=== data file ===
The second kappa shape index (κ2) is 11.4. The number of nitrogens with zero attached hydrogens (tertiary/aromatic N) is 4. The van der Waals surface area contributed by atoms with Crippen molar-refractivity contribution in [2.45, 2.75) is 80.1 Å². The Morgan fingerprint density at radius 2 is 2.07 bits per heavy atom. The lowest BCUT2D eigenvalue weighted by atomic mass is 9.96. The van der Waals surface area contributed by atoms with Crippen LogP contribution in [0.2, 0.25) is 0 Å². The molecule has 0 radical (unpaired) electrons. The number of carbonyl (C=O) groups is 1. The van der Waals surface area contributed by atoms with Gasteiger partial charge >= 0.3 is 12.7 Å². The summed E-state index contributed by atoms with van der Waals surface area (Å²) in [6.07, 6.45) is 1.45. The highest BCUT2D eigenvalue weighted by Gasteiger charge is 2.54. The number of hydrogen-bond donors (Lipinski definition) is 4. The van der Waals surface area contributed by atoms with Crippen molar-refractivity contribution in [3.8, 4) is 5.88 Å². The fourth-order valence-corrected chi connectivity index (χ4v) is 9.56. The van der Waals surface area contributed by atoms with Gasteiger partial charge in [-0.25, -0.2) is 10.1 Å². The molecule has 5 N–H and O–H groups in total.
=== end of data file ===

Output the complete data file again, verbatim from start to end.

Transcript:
The second kappa shape index (κ2) is 11.4. The number of nitrogens with zero attached hydrogens (tertiary/aromatic N) is 4. The van der Waals surface area contributed by atoms with Crippen molar-refractivity contribution in [2.45, 2.75) is 80.1 Å². The Morgan fingerprint density at radius 2 is 2.07 bits per heavy atom. The lowest BCUT2D eigenvalue weighted by atomic mass is 9.96. The van der Waals surface area contributed by atoms with Crippen LogP contribution in [0.2, 0.25) is 0 Å². The molecule has 0 radical (unpaired) electrons. The number of carbonyl (C=O) groups is 1. The van der Waals surface area contributed by atoms with Gasteiger partial charge >= 0.3 is 12.7 Å². The summed E-state index contributed by atoms with van der Waals surface area (Å²) in [6.07, 6.45) is 1.45. The highest BCUT2D eigenvalue weighted by Gasteiger charge is 2.54. The number of hydrogen-bond donors (Lipinski definition) is 4. The van der Waals surface area contributed by atoms with Crippen molar-refractivity contribution in [3.8, 4) is 5.88 Å². The fourth-order valence-corrected chi connectivity index (χ4v) is 9.56. The van der Waals surface area contributed by atoms with Gasteiger partial charge in [-0.25, -0.2) is 10.1 Å². The molecule has 5 N–H and O–H groups in total.